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Recommended Reading:

Smart but Scattered: The Revolutionary “Executive Skills” Approach to Helping

Kids Reach Their Potential.
P. Dawson & R. Guare. 2008. New York:Guilford Press.

Late, Lost, and Unprepared A Parents’ Guide to Helping Children with Executive Functionin

by Joyce Cooper-Kahn, Ph.D. and Laurie Dietzel, Ph.D.(Woodbine House:Bethesda,   MD, 2008)

Executive Function Skills at Home

No Mind Left Behind: Understanding and Fostering Executive Control--The Eight Essential Brain Skills Every Child Needs to Thrive 
by Adam J. Cox
A favorite book about the Executive Function Skills. Well written, comprehensive and full of practical strategies. His website is amazing too:

How to Talk So Kids Will Listen & Listen So Kids Will Talk 
by Adele Faber and Elaine Mazlish

A classic and exceptional book. Get your kids' cooperation...without arguing.

You'll learn to: Avoid turning simple conversations into arguments, instruct rather than criticize when correcting your child, choose effective alternatives to punishment and show your child how to make amends while allowing him to experience the direct consequences of his actions.

Lost in School and The Explosive Child 
by Ross Green.
Both are excellent books for communicating to school professionals about the underlying EF difficulties children with behavioral challenges experience and why they act the way they do. A must read for teachers and parents alike. If you have an explosive child at home this is a must read resource, but I do not recommend you skim the book. Read it cover to cover to really understand collaborative problem solving to work with children who struggle with flexibility.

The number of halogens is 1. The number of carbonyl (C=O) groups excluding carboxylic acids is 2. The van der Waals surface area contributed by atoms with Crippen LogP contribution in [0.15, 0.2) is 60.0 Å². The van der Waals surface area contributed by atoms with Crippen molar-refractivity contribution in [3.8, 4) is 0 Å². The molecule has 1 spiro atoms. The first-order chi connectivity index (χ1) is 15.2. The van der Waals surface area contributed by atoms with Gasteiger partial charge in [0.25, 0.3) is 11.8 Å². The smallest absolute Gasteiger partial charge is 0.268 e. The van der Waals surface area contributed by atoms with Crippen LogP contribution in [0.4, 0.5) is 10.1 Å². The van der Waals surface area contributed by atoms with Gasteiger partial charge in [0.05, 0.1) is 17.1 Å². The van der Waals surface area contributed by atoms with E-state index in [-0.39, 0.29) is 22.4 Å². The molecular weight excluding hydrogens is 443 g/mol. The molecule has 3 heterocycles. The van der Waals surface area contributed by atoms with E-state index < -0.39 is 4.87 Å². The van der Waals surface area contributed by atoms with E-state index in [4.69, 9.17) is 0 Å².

Books on Organization

That Crumpled Paper Was Due Last Week: Helping Disorganized and Distracted Boys Succeed in School and Life
by Ana Homayoun.
Missed assignments. Lack of focus and enthusiasm. Falling grades. For too many boys and their frustrated parents, these are the facts of life. But they don't have to be. Top academic counselor Ana Homayoun has helped turn even the most disorganized, scattered, and unfocused boys into successful young people who consistently meet their personal and academic challenges. She does this by getting back to basics- -starting with a simple fact: Most boys needs to be taught how to get organized, how to study, and-- most important--how to visualize, embrace and meet their own goals.

Organizing the Disorganized Child: Simple Strategies to Succeed in School 
by Martin L. Kutscher and Marcella Moran

A superb book. The author’s explain the roots of children′s organizational problems, and the parents′role in fixing them. They outline different organizational styles used by different students. (Not all kids organize the same way!) They provide a step-by-step plan for an organizational system including:
Refining morning and nighttime routines, Getting the correct work home, Planning the work, and getting it back to where it belongs, Tips for reading and note taking, Study and test taking skills, Learning how to ask the right questions.